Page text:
You know better than most in Minnesota just how debilitating depression can be. One of the more common therapies recommended for such a condition can be to focus on those things in your life that bring you happiness and make you feel needed.
For many, that is their career. Yet what if your career is the source of the stress and anxiety contributing to your depression?
Sources of stress at work
Many may view the work environment as essentially being a safe haven where you can go and interact with like-minded professionals who share many of the same interests. There are, however, a number of inherent stresses associated with the workplace that can easily contribute to depression:
- Feeling overburdened
- Being pressured to meet tight deadlines
- Having to manage different (and sometimes difficult) personalities
The workplace is also not immune to the same stresses you might encounter in other social scenarios, such as bullying or sexual harassment. You can also experience depression if you need to take time away to deal with a work-related illness or injury.
Workers’ compensation benefits for depression
If your job is indeed causing you debilitating depression, the question then becomes whether such a condition qualifies you for workers’ compensation benefits. The answer depends on linking your stress to your career.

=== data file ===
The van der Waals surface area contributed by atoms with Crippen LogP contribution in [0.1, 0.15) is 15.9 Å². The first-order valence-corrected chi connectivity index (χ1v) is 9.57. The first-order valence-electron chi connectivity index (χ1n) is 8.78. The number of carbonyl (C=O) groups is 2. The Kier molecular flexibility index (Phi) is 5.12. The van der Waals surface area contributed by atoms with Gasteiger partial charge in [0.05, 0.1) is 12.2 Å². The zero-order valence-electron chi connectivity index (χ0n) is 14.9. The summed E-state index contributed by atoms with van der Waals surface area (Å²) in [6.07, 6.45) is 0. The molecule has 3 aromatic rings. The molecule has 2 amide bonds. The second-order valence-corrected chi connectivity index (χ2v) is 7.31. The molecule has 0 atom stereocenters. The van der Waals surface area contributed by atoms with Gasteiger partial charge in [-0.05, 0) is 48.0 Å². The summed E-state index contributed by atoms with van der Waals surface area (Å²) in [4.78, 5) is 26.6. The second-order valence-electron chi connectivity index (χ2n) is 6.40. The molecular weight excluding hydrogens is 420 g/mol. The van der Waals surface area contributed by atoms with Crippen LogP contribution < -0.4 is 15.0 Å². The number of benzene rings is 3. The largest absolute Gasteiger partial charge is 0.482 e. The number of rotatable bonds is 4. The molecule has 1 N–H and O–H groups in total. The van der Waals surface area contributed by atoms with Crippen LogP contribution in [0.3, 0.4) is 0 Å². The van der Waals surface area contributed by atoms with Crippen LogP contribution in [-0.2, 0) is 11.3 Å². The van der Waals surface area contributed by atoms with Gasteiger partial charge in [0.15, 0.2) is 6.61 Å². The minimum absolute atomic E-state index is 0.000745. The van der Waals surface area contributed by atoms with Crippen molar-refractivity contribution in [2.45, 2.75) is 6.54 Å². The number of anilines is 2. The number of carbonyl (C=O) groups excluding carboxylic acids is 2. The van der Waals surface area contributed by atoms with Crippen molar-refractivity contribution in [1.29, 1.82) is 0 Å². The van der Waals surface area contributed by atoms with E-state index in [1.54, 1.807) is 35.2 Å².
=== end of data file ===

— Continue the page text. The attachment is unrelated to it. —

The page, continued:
If your stress arises as a result of another work-related condition, then proving the link between the two may be relatively simply. It becomes more difficult when your prevailing condition is depression.
In such a case, you typically need to provide clinical documentation from your doctor, counselor or therapist testifying to their belief that it is indeed your work that is the cause. A state case worker typically must then confirm that the circumstances of your case make your claims reasonable.
You may be surprised to discover that your employer may be more than willing to help you. The faster you receive treatment, the quicker you can resume your work. Indeed, information shared by EHS Today shows that depression-related issues cost employers as much as $51 billion annually.